What seemed to come through loud and clear during the conversations about sexual abuse during last week’s public hearing by the Special Select Committee on the Sexual Offenders (Amendment )Bill 2019 was lawmakers disconnect from local reality. Some of these misperceptions are the result of people from the upper echelons of society applying their perspectives and life lessons to the experiences of an underclass who do not share them.
It's fortunate that people working closer to the ground were there to challenge those assumptions, specifically representatives from the Child Welfare League, Coalition Against Domestic Violence, the Caribbean Centre for Human Rights (CCHR), Vision on Mission, the Women's Institute for Alternative Development (WINAD) and Womantra.
Those representatives made it clear that putting people who fail to report sexual offences on a sex offenders registry was "an overreach." Such positions proceed from a fundamental misunderstanding of a family and social dynamic that's likely to be alien to such notables as Attorney General Faris Al-Rawi and Independent Senator Dr Varma Deyalsingh.
Children’s Authority chairman Hanif Benjamin expressed enthusiasm in February for mandatory reporting provisions in the act. Expressing “excitement” about the introduction of such reporting, which is a critical element of the amendment from the perspective of those tasked with managing cases of abuse, the authority saw great benefit in pressing frontline practitioners, including medical professionals and teachers into compliance.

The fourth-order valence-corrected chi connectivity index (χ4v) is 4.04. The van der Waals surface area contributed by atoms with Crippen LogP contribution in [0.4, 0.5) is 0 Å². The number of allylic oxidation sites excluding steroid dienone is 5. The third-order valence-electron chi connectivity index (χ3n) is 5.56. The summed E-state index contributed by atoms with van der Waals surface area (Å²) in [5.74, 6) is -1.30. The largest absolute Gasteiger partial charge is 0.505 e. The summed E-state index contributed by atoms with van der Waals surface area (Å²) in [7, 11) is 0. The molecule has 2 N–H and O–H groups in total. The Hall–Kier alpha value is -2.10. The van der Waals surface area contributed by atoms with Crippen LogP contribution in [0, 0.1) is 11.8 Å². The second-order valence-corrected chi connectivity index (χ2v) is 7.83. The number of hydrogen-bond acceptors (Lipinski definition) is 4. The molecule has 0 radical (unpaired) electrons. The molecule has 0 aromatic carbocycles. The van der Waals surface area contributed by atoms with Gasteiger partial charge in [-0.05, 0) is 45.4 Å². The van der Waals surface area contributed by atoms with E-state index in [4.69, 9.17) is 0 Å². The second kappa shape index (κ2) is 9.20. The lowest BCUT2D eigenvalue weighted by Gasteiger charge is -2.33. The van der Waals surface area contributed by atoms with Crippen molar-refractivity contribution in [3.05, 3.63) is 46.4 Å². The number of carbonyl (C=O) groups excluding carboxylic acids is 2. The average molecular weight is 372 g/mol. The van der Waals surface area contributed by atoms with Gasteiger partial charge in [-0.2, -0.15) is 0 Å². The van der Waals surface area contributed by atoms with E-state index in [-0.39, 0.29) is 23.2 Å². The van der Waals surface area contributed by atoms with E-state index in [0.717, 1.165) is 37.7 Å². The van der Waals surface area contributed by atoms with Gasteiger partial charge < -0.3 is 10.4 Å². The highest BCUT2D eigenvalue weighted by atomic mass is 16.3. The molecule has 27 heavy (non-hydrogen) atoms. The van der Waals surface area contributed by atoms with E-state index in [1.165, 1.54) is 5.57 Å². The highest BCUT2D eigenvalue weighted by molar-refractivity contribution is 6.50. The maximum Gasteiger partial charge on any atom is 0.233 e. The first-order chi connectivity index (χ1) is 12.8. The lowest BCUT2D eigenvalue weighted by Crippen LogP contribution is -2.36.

It’s unclear whether the more pervasive instances of “mothers not reporting stepfathers or uncles” is an aspect of the law that the authority is willing to take an equally hard line on. Deyalsingh criticised mothers who failed to report that their children are sexually abused.
CCHR president Diana Mahabir-Wyatt explained that some people do not report sexual offences in legitimate fear of being killed by the accused. WINAD's Leslie Robertson-Tony urged the committee to explore ways to encourage the reporting of sexual offences against children before seeking to emphasise draconian punishments.
On what information are these measures being pursued?
EU Ambassador Arend Biesebroek lamented at a workshop hosted by the Caribbean Association for Feminist Research and Action in May 2018 that gender-based violence is not only under reported, the data that is gathered is not systematically recorded and agencies dealing with the problem do not pool and compare the information that exists.
Data from 2018 suggests that there are as many as three reports of crime against a child in TT every day.
As these amendments are being discussed, the committee should be listening closely to those with experience in making a change where abuses happen, and work to design law that uses foot soldier knowledge and hard information to encourage better outcomes while acknowledging a very thorny reality.